Likely. If you go for a new one I'd suggest looking at Sears. Theirs are
badge-engineered ISEs and have the alternating direction feature even on
the lower models (ISE only had the feature on the top end). When I
replaced mine Sears was cheaper than the BORG for similar models (Kenmore
vs. ISE). The one I got had all the plumbing in the same place as the ISE
and used the same sink flange so I didn't even have to replace that. A
half hour and I was all done (I wish all plumbing jobs went that well).
Sounds like a bad centrifugal starter switch or the reversing switch if
it's one of those alternate rotation units.
Either way, unless you just enjoy the challenge of fixing things, you
are probably wiser to spring the $100 or so for a good quality new unit,
you'll probably have to pay $25 for replacement switch parts if you can
even buy them.
Did you try the reset button, if it has one? Figure a C-note for a decent
new one, not too hard to install if it isn't hardwired. If only 10 Y.O.,
probably plugs into a convenience outlet under sink.
I've never seen an Insinkerator with an overload switch that didn't kill
all power to the unit, so if it's humming it's odds on pressing the
reset button won't accomplish anything.
Figure a C-note for a decent
I agree on getting a new one, but I've usually found the wiring part
takes trivial time compared to the plumbing and mechanical stuff.
Why are yseveral of you guys making such a big deal over disconnecting
and reconnecting three wires and maybe a cable clamp? Unless maybe it's
a long trek to the breaker panel and someone's piled a punch of cartons
and old furniture in front of it <G>.
I do one every 10 years. They are heavy and in a cramped area. Having it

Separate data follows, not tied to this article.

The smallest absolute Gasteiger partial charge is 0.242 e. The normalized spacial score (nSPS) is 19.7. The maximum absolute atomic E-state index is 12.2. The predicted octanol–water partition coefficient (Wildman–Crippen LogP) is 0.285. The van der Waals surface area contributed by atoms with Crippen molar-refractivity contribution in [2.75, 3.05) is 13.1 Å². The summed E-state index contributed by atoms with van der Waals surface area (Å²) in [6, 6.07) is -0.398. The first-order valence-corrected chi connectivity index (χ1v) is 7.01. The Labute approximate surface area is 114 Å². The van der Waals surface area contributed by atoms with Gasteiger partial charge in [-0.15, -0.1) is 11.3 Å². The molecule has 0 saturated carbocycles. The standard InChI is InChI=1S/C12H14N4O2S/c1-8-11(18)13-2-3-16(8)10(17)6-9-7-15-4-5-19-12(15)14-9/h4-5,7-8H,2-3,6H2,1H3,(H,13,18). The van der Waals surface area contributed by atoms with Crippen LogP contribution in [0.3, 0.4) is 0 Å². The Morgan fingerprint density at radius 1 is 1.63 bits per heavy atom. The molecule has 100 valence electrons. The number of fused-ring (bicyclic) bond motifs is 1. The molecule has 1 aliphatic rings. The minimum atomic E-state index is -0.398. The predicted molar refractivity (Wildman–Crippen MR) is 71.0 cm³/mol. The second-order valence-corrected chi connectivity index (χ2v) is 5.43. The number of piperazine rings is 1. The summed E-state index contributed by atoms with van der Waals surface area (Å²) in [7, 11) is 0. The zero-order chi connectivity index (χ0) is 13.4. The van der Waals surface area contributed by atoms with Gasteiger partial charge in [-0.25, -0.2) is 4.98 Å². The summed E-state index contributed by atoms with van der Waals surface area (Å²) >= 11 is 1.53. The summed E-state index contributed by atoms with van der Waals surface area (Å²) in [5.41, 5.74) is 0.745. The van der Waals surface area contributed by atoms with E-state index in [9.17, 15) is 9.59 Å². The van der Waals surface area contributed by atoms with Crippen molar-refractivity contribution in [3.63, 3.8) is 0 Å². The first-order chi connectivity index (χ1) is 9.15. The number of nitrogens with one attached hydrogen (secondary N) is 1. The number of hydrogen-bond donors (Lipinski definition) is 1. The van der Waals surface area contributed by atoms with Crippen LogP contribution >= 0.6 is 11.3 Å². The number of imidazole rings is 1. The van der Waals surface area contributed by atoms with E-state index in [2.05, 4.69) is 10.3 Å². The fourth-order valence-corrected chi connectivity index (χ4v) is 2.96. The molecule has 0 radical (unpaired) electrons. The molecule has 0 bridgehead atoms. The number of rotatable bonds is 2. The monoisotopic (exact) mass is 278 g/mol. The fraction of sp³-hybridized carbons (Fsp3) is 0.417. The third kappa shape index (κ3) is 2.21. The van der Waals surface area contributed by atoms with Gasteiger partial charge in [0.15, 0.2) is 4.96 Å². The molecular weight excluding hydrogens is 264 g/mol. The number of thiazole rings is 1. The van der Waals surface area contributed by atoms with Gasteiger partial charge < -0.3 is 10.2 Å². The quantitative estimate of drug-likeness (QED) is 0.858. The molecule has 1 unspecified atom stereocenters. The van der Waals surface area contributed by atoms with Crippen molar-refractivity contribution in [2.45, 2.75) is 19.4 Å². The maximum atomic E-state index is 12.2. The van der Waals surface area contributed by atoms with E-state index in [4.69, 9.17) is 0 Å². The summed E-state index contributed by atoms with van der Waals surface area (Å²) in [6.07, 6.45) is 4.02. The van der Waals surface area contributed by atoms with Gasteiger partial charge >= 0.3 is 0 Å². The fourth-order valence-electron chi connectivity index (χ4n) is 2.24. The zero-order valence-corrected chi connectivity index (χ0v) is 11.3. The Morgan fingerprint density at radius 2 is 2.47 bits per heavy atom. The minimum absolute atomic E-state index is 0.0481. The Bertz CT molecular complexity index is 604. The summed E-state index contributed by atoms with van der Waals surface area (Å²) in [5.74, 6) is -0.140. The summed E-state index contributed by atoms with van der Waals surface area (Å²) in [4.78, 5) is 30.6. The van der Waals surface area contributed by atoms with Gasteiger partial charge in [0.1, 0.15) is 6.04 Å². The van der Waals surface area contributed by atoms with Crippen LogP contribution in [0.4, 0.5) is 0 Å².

connected to a stiff cable coming out of the wall is just one more irritant.
A plug would just make it easier.
I suppose if you do 100 a year it is so easy that it doesn't matter one way
If it's already using a cord and plug you still have to remove that from
the old disposer (or buy a new one) and attach it to the new disposer.
I agree it would be a little easier to make those connections because
the the disposer can be lying on the floor rather than under the sink.
I guess what I was trying to say is that the effort required to neatly
mount and wire a box, receptical and cover plate (in that same cramped
area you mention) would probably be more than just leaving the wiring
system as it is, considering that it's usually only about a once every
ten year job. <G>
Mine is hardwired and was a PITA the last time I replaced it.
Next time can I terminate the wire in an outlet and put a plug on the
disposal? I won't get any benefit until the time after that, but still...
HomeOwnersHub.com is a website for homeowners and building and maintenance pros. It is not affiliated with any of the manufacturers or service providers discussed here.
All logos and trade names are the property of their respective owners.